Wednesday

Jan. 5, 2000

The Sixth of January

by David Budbill

The Song of Wandering Aengus

by William Butler Yeats

Broadcast Date: WEDNESDAY: January 5, 2000

Poems: " The Song of Wandering Aengus" by William Butler Yeats; and "The Sixth of January" by David Budbill from Moment to Moment: Poems of a Mountain Recluse published by Copper Canyon Press.

On this day in 1643 the first legal divorce recorded in the American colonies was finalized. Anne Clarke of the Massachusetts Bay colony had petitioned for divorce from her estranged and adulterous husband, Dennis Clarke. Mr. Clarke admitted to abandoning his wife and two children for another woman, and confirmed that he would not return to the marriage. The court's record read: "She is garunted to bee divorced."

On this day in 1887, the first United States school of "Librarianship" opened at Columbia University — the beginning of the field of study now called Library Science.

On this day in 1896, German physicist Wilhelm Conrad Roentgen [RENT ghen], the first Nobel Laureate in his field, revolutionized medicine as well as physics by discovering the X-ray.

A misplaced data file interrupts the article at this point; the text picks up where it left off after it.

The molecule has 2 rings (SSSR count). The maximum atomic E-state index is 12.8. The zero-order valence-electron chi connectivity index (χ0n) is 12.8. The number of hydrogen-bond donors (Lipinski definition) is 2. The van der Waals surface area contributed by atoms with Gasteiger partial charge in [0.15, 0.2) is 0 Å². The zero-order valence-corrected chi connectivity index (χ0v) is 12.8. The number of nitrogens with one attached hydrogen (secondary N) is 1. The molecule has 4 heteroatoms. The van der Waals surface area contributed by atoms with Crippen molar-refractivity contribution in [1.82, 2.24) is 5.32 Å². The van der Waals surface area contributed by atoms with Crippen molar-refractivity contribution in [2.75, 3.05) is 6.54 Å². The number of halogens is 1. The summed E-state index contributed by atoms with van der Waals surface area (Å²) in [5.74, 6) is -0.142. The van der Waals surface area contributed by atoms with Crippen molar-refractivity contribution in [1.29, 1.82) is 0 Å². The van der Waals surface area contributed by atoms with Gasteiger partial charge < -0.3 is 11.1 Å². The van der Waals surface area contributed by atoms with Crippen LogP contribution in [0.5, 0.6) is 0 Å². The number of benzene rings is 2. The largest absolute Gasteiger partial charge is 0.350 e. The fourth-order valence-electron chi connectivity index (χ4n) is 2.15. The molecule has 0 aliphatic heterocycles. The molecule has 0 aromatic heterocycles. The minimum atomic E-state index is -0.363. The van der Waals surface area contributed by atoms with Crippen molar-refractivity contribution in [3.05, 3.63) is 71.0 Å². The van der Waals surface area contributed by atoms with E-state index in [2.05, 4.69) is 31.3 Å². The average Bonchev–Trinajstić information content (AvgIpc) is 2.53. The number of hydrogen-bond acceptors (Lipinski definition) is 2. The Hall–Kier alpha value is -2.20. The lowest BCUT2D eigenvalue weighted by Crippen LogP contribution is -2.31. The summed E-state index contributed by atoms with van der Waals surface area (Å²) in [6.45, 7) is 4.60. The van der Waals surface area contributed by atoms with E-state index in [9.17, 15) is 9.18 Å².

It's the birthday of American Poet W(illiam) D(eWitt) Snodgrass, born in Wilkinsberg, Pennsylvania (1926), whose first collection of poetry, Heart's Needle, won the Pulitzer Prize in 1959.

It's the birthday of American dancer and choreographer Alvin Ailey, born in Rogers, Texas (1931). Ailey became involved with the Lester Horton Dance Theater while a student at UCLA in 1949, and took over as director of that company when he was only 22 years old. In 1958 he formed his own dance company, the Alvin Ailey American Dance Theater. He's best known for establishing a place for blacks in modern dance, and for his works portraying black heritage. His most renowned work, "Revelations" is based on Negro spirituals.

It's the birthday of Italian author and scholar, Umberto Eco [oom BARE toh EKK oh], born in Allessandria, Italy (1932). Eco studied aesthetics and earned his doctorate at the University of Turin (1954). He taught in Florence, Milan, and Bologna and wrote several works of fiction and non-fiction, including his best selling fantasy In the Name of the Rose (1981), which blends mystery, philosophy and history, and questions "truth" from many perspectives. His other works include A Theory of Semiotics (1976) and Foucault's [foo KOZE] Pendulum (1989).

Be well, do good work, and keep in touch.®

 









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